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Child Care Health Dev. 2012 Sep;38(5):675-82. doi: 10.1111/j.1365-2214.2011.01283.x. Epub 2011 Jul 13.

Developing a programme for healthy growth and nutrition during infancy: understanding user perspectives.

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MRC Epidemiology Unit, UKCRC Centre of Excellence in Diet and Activity Research, Cambridge, UK.



Avoiding excess energy intake and rapid weight gain during infancy may be effective in preventing childhood obesity. We developed a programme for healthy growth and nutrition in formula milk-fed babies. The aim of this study was to understand users' perspectives about the programme and planned trial.


We conducted three focus group discussions (10 mothers) and nine individual interviews (seven health visitors, one midwife and one mother) discussing the programme materials and trial protocol. All sessions were transcribed verbatim and a thematic analysis was performed using the framework approach.


Mothers reported receiving conflicting messages about infant feeding and were keen for consistent advice. They welcomed the support that the programme would offer to mothers who gave their babies formula milk, but some were sceptical about the feasibility of limiting formula milk quantities. They suggested that recommended quantities should be presented as general guidelines rather than rigid rules. Some mothers said that it was too early to intervene to prevent obesity, that babies could not be overfed and that the risks of formula milk feeding had been exaggerated. Because of the routine advice to feed on demand, babies were fed in response to crying, and crying was equated with 'hunger'. Some mothers said that growth was genetically determined so they ignored the growth charts. Health visitors used the growth charts to assess adequate weight gain rather than to identify excess weight gain. Health visitors said that mothers would need a lot of education and support to limit formula milk quantities.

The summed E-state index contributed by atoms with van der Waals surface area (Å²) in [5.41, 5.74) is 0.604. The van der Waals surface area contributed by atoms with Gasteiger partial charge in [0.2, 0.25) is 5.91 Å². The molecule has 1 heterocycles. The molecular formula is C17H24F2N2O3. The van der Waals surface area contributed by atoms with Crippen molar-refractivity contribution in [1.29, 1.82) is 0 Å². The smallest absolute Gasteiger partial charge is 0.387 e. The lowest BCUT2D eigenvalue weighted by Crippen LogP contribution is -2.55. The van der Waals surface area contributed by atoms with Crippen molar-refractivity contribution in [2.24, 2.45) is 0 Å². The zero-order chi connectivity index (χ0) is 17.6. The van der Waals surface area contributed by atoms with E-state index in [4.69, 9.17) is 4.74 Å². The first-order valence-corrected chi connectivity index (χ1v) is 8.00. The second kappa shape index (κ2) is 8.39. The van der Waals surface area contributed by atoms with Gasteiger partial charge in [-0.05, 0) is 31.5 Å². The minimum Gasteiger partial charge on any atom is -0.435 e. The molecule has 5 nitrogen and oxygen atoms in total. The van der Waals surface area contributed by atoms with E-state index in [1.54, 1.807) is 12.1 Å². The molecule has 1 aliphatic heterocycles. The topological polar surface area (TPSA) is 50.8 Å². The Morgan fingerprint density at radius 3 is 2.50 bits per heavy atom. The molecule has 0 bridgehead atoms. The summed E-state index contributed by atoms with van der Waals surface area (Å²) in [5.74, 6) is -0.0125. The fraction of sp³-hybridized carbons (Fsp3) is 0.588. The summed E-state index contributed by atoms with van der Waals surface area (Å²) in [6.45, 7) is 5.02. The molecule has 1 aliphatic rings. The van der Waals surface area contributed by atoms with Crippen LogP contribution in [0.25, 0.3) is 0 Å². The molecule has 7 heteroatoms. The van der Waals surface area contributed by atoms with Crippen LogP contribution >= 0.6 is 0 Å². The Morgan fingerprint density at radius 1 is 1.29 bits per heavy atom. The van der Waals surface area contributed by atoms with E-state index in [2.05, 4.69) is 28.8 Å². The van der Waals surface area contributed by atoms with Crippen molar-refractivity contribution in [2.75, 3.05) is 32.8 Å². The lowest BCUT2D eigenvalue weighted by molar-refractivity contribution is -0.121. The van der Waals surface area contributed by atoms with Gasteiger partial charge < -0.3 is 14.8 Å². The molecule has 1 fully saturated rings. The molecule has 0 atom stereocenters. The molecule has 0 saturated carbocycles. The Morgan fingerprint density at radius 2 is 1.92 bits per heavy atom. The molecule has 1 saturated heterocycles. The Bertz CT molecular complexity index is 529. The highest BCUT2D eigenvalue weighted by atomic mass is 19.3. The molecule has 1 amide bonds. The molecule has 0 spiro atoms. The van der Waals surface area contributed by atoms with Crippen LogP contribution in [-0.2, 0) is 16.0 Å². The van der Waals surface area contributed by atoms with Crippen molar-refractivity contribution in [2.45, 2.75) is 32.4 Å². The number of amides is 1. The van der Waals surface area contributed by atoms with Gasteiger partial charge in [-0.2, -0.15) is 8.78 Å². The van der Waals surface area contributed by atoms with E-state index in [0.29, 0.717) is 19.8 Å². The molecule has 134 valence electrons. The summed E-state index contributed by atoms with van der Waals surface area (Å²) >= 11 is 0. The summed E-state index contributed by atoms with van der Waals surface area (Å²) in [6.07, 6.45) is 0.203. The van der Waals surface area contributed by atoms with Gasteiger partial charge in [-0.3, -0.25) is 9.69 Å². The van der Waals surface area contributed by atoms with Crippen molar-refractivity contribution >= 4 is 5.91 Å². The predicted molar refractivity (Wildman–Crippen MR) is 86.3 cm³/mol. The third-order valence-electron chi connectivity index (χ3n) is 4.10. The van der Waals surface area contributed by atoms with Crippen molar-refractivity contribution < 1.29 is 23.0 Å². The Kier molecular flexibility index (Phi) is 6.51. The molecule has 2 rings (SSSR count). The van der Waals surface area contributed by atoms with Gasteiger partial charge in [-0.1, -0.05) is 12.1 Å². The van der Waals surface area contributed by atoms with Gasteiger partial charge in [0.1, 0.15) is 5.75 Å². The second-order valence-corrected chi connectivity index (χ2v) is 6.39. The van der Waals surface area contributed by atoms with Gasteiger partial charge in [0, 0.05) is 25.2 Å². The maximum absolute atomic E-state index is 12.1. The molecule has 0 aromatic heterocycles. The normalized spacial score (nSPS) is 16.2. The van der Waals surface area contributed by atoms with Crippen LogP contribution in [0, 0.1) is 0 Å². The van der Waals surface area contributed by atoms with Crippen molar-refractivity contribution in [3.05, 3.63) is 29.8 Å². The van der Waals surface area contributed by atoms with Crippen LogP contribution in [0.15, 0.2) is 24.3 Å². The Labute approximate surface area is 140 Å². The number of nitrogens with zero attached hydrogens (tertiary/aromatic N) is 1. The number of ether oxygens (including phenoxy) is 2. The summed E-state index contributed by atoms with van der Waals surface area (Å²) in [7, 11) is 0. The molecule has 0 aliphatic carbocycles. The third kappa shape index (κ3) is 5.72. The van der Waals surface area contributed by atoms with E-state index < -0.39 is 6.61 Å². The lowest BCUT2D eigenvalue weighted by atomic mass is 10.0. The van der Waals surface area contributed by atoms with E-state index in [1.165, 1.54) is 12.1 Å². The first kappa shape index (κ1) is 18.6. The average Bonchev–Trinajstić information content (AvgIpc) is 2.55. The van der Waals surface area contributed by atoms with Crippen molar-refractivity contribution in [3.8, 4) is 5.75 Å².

Efforts to prevent childhood obesity by avoiding excess weight gain during infancy have to address mothers' beliefs that babies cannot be overfed, that crying always signals hunger and that growth is determined by genes rather than nutrition. Mothers and healthcare providers have different motivations and understanding these are important in the development of any intervention.

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